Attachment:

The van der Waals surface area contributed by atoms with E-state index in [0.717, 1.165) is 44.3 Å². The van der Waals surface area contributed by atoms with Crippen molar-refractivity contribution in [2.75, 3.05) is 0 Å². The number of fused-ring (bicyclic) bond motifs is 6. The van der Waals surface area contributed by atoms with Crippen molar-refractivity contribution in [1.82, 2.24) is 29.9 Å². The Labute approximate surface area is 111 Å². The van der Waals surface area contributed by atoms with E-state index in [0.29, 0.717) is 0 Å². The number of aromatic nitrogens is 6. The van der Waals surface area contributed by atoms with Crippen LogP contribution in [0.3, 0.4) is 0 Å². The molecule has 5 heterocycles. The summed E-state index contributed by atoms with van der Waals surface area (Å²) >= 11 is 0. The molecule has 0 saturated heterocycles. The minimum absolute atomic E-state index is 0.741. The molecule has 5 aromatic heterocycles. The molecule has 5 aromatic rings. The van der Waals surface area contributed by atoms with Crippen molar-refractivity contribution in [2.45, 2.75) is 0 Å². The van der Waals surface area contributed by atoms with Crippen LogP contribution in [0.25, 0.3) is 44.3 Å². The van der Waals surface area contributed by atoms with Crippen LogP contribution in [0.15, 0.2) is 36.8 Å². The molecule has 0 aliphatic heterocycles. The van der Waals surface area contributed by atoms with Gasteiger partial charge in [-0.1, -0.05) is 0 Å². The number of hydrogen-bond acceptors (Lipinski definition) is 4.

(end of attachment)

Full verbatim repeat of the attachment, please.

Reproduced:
The van der Waals surface area contributed by atoms with E-state index in [0.717, 1.165) is 44.3 Å². The van der Waals surface area contributed by atoms with Crippen molar-refractivity contribution in [2.75, 3.05) is 0 Å². The number of fused-ring (bicyclic) bond motifs is 6. The van der Waals surface area contributed by atoms with Crippen molar-refractivity contribution in [1.82, 2.24) is 29.9 Å². The Labute approximate surface area is 111 Å². The van der Waals surface area contributed by atoms with E-state index in [0.29, 0.717) is 0 Å². The number of aromatic nitrogens is 6. The van der Waals surface area contributed by atoms with Crippen LogP contribution in [0.3, 0.4) is 0 Å². The molecule has 5 heterocycles. The summed E-state index contributed by atoms with van der Waals surface area (Å²) >= 11 is 0. The molecule has 0 saturated heterocycles. The minimum absolute atomic E-state index is 0.741. The molecule has 5 aromatic heterocycles. The molecule has 5 aromatic rings. The van der Waals surface area contributed by atoms with Crippen molar-refractivity contribution in [2.45, 2.75) is 0 Å². The van der Waals surface area contributed by atoms with Crippen LogP contribution in [0.25, 0.3) is 44.3 Å². The van der Waals surface area contributed by atoms with Crippen LogP contribution in [0.15, 0.2) is 36.8 Å². The molecule has 0 aliphatic heterocycles. The van der Waals surface area contributed by atoms with Gasteiger partial charge in [-0.1, -0.05) is 0 Å². The number of hydrogen-bond acceptors (Lipinski definition) is 4.